Consider the Oyster: why economics still has so much to learn from the natural world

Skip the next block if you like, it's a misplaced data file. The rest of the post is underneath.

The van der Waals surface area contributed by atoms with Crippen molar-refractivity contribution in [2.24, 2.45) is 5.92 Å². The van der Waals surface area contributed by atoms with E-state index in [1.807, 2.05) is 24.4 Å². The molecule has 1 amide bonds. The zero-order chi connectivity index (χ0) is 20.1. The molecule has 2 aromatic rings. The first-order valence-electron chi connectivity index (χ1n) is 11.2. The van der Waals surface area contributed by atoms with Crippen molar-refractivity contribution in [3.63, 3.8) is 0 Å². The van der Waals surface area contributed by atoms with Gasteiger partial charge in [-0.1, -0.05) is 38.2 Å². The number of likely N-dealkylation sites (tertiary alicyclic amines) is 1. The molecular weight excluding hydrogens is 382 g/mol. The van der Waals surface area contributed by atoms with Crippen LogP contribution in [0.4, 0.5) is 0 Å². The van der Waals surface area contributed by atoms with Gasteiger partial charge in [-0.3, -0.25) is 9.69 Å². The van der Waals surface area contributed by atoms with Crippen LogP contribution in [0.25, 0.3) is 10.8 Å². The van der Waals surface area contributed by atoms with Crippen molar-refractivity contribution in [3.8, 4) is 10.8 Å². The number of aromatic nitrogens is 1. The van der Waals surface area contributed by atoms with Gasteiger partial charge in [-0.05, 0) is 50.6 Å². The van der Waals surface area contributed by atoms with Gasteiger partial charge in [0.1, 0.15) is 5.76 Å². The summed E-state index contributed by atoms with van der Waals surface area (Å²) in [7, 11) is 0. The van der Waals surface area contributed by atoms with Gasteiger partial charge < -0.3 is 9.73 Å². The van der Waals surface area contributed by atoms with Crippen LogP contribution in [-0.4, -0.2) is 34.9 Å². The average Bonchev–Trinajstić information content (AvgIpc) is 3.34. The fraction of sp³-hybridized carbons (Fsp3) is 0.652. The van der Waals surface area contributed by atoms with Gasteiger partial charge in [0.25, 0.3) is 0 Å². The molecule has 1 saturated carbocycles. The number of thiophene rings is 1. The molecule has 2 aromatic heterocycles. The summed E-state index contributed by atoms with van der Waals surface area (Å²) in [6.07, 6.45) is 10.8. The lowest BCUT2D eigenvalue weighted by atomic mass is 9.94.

From Charles Dickens to the Dasgupta report, the story of the oyster holds gritty hope for conservation. " data-adaptive-image-768-img="" data-adaptive-image-max-img=""> Before it was the global centre of finance or home to the Statue of Liberty, New York was the oyster capital of the world. Blue Point oysters, Manhattan oysters, Rockaways, Cape Cods and oysters from Flushing Bay – all these varieties and more once flourished in the Hudson’s brackish waters. In the 19th century, around a million of them were eaten every day in the city, and millions more were exported in newly ice-packed ships. Discarded shells intermingled on vast middens of calcified waste; burnt, they provided lime for plaster and paint. Raw, fried, pickled, stewed, packed in patties and spread on toast; some were eaten with champagne, some straight from the boats. The millionaire “Diamond Jim” Brady would consume two or three dozen before midday, while in Canal Street’s red curtained oys .. Full story on 

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